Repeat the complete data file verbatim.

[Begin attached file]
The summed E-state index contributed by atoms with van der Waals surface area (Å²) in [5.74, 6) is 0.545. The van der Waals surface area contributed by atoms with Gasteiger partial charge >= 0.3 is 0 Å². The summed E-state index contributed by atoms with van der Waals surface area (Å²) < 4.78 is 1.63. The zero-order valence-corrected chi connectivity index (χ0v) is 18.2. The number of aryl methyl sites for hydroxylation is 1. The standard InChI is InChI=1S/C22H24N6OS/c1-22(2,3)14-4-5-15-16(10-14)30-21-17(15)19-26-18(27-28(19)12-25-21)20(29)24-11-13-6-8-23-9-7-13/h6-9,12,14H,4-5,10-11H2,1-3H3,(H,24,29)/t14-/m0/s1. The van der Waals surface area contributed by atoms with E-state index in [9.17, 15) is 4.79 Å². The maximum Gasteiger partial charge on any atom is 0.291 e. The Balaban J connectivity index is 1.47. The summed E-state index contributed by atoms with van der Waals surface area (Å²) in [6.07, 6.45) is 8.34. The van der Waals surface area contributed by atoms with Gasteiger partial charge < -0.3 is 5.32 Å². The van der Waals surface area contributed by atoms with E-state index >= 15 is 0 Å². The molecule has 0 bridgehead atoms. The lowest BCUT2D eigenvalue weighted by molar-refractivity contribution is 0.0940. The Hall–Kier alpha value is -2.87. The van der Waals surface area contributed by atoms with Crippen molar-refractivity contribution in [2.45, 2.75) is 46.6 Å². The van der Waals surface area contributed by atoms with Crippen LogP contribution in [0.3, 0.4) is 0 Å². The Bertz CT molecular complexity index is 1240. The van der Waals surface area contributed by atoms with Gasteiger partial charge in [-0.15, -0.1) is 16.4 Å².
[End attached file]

The summed E-state index contributed by atoms with van der Waals surface area (Å²) in [5.74, 6) is 0.545. The van der Waals surface area contributed by atoms with Gasteiger partial charge >= 0.3 is 0 Å². The summed E-state index contributed by atoms with van der Waals surface area (Å²) < 4.78 is 1.63. The zero-order valence-corrected chi connectivity index (χ0v) is 18.2. The number of aryl methyl sites for hydroxylation is 1. The standard InChI is InChI=1S/C22H24N6OS/c1-22(2,3)14-4-5-15-16(10-14)30-21-17(15)19-26-18(27-28(19)12-25-21)20(29)24-11-13-6-8-23-9-7-13/h6-9,12,14H,4-5,10-11H2,1-3H3,(H,24,29)/t14-/m0/s1. The van der Waals surface area contributed by atoms with E-state index in [9.17, 15) is 4.79 Å². The maximum Gasteiger partial charge on any atom is 0.291 e. The Balaban J connectivity index is 1.47. The summed E-state index contributed by atoms with van der Waals surface area (Å²) in [6.07, 6.45) is 8.34. The van der Waals surface area contributed by atoms with Gasteiger partial charge < -0.3 is 5.32 Å². The van der Waals surface area contributed by atoms with E-state index >= 15 is 0 Å². The molecule has 0 bridgehead atoms. The lowest BCUT2D eigenvalue weighted by molar-refractivity contribution is 0.0940. The Hall–Kier alpha value is -2.87. The van der Waals surface area contributed by atoms with Crippen molar-refractivity contribution in [2.45, 2.75) is 46.6 Å². The van der Waals surface area contributed by atoms with Crippen LogP contribution in [0.3, 0.4) is 0 Å². The Bertz CT molecular complexity index is 1240. The van der Waals surface area contributed by atoms with Gasteiger partial charge in [-0.15, -0.1) is 16.4 Å².